Emissions of wood smoke cause community air quality to reach unhealthy levels of particulate matter. These elevated levels increase the risk of lung and heart diseases, and premature death. There is no safe "threshold" for particle pollution. Even when within national air quality standards, particle pollution impacts human health.
Burning wood for home heat is the principal cause for high fine particle levels in winter. The problem is most significant during cold, still, winter weather, when pollution is trapped close to the ground and can build up over many days.
Older wood heating devices emit far more particle pollution than newer certified wood stoves or alternative heat sources that use electricity or gas.
- In high risk areas, Washington replaced 3,994 uncertified wood stoves as of December 2015. Hundreds more devices have been taken off the market and their metal recycled through "bounty" programs.
- Ecology and its local air agency partners work in many high-risk communities around the state to replace older uncertified stoves with cleaner alternatives, such as newer EPA certified wood stoves, electric or gas heat.
- Despite success with this grant program, Ecology estimates that there are more than 200,000 old and high- polluting stoves in use in the state today. Replacing older, uncertified stoves in more densely populated areas reduces public health risk.
A number of efforts are underway:
- In 2015-17, Ecology awarded two million dollars in grant money to seven communities that are vulnerable to violating national air pollution standards for fine particles. These grant programs focus on replacing old stoves in low-income, high wood-use households.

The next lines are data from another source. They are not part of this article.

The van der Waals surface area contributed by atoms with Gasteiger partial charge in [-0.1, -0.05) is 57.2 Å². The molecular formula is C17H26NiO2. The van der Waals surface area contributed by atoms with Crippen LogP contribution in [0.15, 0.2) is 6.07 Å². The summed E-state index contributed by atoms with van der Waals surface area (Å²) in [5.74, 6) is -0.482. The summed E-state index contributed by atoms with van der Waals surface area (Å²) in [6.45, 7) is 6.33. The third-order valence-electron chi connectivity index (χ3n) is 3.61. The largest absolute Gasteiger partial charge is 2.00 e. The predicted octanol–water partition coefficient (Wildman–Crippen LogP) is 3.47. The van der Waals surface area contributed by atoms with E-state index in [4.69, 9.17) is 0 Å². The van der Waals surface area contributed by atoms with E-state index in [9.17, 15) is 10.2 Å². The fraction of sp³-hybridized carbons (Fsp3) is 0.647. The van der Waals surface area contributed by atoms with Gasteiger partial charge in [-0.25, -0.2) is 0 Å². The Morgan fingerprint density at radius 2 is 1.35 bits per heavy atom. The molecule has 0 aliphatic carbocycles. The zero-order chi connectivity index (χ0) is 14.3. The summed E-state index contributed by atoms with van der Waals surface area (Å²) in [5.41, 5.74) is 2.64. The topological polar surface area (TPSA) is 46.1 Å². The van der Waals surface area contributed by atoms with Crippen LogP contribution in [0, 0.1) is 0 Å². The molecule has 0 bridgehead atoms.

- Ecology and local air agencies issue burn restrictions in communities when pollution levels are reaching unsafe levels.
- Ecology coordinates with all local air agencies to implement wood smoke reduction programs - providing wood stove user education on proper fuel-use, fuel-loading, moisture content and other best practices for wood- burning devices.
- Conducting "bounty" programs in select communities to get uncertified wood stoves out of circulation.
- Developing improved test methods that promote cleaner technology;
- Encouraging research into retrofit technology as another means of lowering emissions from high-polluting stoves;
- Developing a national reference method for wood burning devices in collaboration with other state and federal partners;
You can help reduce fine particle pollution by:
- Using dry well-seasoned fuel wood and following manufacturer recommendations for the use of your wood stove.
- Complying with burn bans that are issued in your community. Sign up for burn ban notification programs and/or check for burn bans at www.waburnbans.net
- Switching to less polluting sources of heat – for information, access www.epa.gov/burnwise/faqconsumer.html
- Scrapping any pre-1991 wood stove ... it is illegal to sell or re-sell uncertified wood stoves in Washington.